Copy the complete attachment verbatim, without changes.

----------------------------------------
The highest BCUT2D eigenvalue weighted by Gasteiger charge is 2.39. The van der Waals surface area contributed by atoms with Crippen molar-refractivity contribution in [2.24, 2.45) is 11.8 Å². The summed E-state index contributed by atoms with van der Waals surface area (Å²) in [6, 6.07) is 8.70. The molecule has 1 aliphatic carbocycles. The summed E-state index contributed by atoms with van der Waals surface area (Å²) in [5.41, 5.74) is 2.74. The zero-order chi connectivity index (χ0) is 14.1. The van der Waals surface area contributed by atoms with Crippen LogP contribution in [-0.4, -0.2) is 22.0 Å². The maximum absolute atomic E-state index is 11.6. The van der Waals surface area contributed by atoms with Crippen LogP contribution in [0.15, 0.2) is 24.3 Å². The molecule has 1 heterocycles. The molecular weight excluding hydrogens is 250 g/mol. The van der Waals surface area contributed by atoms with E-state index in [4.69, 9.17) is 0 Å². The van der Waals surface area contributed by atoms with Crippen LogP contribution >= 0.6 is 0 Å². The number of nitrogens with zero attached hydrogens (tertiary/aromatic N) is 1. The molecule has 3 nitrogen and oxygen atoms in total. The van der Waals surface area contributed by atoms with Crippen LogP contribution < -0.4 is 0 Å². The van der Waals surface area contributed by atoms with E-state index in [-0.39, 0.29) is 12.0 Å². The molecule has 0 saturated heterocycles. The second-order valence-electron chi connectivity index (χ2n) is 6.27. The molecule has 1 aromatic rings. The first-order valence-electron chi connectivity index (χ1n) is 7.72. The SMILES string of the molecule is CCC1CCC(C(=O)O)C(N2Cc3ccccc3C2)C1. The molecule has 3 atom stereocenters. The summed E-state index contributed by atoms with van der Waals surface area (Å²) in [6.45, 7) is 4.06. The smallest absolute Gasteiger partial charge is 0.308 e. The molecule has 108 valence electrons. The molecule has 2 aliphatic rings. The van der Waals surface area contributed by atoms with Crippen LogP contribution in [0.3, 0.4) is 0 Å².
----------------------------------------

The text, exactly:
The highest BCUT2D eigenvalue weighted by Gasteiger charge is 2.39. The van der Waals surface area contributed by atoms with Crippen molar-refractivity contribution in [2.24, 2.45) is 11.8 Å². The summed E-state index contributed by atoms with van der Waals surface area (Å²) in [6, 6.07) is 8.70. The molecule has 1 aliphatic carbocycles. The summed E-state index contributed by atoms with van der Waals surface area (Å²) in [5.41, 5.74) is 2.74. The zero-order chi connectivity index (χ0) is 14.1. The van der Waals surface area contributed by atoms with Crippen LogP contribution in [-0.4, -0.2) is 22.0 Å². The maximum absolute atomic E-state index is 11.6. The van der Waals surface area contributed by atoms with Crippen LogP contribution in [0.15, 0.2) is 24.3 Å². The molecule has 1 heterocycles. The molecular weight excluding hydrogens is 250 g/mol. The van der Waals surface area contributed by atoms with E-state index in [4.69, 9.17) is 0 Å². The van der Waals surface area contributed by atoms with Crippen LogP contribution >= 0.6 is 0 Å². The number of nitrogens with zero attached hydrogens (tertiary/aromatic N) is 1. The molecule has 3 nitrogen and oxygen atoms in total. The van der Waals surface area contributed by atoms with Crippen LogP contribution < -0.4 is 0 Å². The van der Waals surface area contributed by atoms with E-state index in [-0.39, 0.29) is 12.0 Å². The molecule has 0 saturated heterocycles. The second-order valence-electron chi connectivity index (χ2n) is 6.27. The molecule has 1 aromatic rings. The first-order valence-electron chi connectivity index (χ1n) is 7.72. The SMILES string of the molecule is CCC1CCC(C(=O)O)C(N2Cc3ccccc3C2)C1. The molecule has 3 atom stereocenters. The summed E-state index contributed by atoms with van der Waals surface area (Å²) in [6.45, 7) is 4.06. The smallest absolute Gasteiger partial charge is 0.308 e. The molecule has 108 valence electrons. The molecule has 2 aliphatic rings. The van der Waals surface area contributed by atoms with Crippen LogP contribution in [0.3, 0.4) is 0 Å².